Leading public & private security through communication

Matthew Horace, Chief Security Officer at Pretium & Progress Residential, has championed security across the government, healthcare and technology sectors throughout his 35-year career.

Horace started in law enforcement as a Police Officer in Arlington, Virginia, and held a number of government roles before transitioning to the private sector, including serving 24 and a half years at the U.S. Department of Justice (DOJ) in the Bureau of Alcohol, Tobacco, Firearms and Explosives (ATF). He spent his last two assignments in executive roles via the Senior Executive Service (SES), holding the Acting Special Agent in Charge position at the ATF Denver, Colorado Field Office and then serving as Special Agent in Charge at the Newark, New Jersey Field Office, where he was responsible for operations across the state and honed his leadership style by practicing the five core qualifications for SES leaders: leading people, leading change, being results-driven, building coalitions, and developing business acumen.

“Over and above the law enforcement experience, the federal government Senior Executive Service (SES) program really prepares you to transition into the private sector by learning and mastering the program’s executive core competencies,” says Horace.

Horace says his law enforcement experience and the many promotional relocations throughout his career helped him to become more adaptable and communicative in diverse environments.

“My greatest lessons were going into places where I was unfamiliar, learning the nuances of how to do business there, and succeeding in those environments,” says Horace. “Another lesson I learned in the law enforcement space is if you can just learn to support your people and to get them the resources they need to do their jobs, then they can take ownership over their work and their impact on the organization.”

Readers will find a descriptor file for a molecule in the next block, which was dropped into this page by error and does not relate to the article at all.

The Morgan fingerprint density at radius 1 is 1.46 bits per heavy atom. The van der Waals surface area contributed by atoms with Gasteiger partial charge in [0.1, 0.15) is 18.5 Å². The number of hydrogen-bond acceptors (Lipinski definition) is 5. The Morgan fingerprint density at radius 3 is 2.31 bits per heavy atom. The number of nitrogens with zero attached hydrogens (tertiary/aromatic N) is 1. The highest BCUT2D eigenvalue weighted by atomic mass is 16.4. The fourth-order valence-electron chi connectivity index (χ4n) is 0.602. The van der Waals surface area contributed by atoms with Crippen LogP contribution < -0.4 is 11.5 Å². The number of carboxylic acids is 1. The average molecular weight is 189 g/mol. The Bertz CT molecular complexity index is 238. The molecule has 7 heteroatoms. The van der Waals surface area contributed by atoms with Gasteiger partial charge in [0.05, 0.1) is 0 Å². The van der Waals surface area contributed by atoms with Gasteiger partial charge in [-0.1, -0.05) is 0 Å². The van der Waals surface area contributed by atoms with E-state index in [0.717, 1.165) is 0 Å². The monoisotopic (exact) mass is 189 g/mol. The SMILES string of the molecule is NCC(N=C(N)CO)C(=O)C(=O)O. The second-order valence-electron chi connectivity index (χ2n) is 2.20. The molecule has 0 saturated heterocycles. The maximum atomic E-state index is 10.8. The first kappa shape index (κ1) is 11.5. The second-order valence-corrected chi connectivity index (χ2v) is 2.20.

Horace also learned the importance of resilience and learning from failures, as well as successes. “We truly do learn as much or more from our failures and setbacks than we do from our successes and what is reflected on a resume,” he says.

Horace took those lessons with him into his first private-sector security role as Chief Security Officer (CSO) at FJC Security Services, a New York-based security services firm with national federal contracts and contracts local to New York City.

Horace started at FJC three weeks before Hurricane Sandy hit the region. He calls his experience a “trial by fire,” and it was there that he directly learned about business after his government experience. “I had the opportunity to learn about security, guarding and, at the same time, I was implementing a corporate security program,” says Horace. “I learned very quickly that for-profit business was vastly different from government.”

After more than five years at FJC, Horace transitioned into the CSO role at Dominion Voting Systems, a firm which rose to national conversation during and after the 2020 U.S. presidential election. Horace held the CSO position there between 2018 and 2019, and he says that even then, the organization was preparing for a turbulent election cycle in the United States.

My greatest lessons were going into places where I was unfamiliar, learning the nuances of how to do business there, and succeeding in those environments.”
— Matthew Horace

“It was really exciting to work with the team at Dominion, but also be very involved with the Department of Homeland Security. I had an opportunity to testify in front of state subcommittees and work with lobbyists on behalf of the organization to talk about the security that we put in place to ensure that there were safe and fair elections,” says Horace.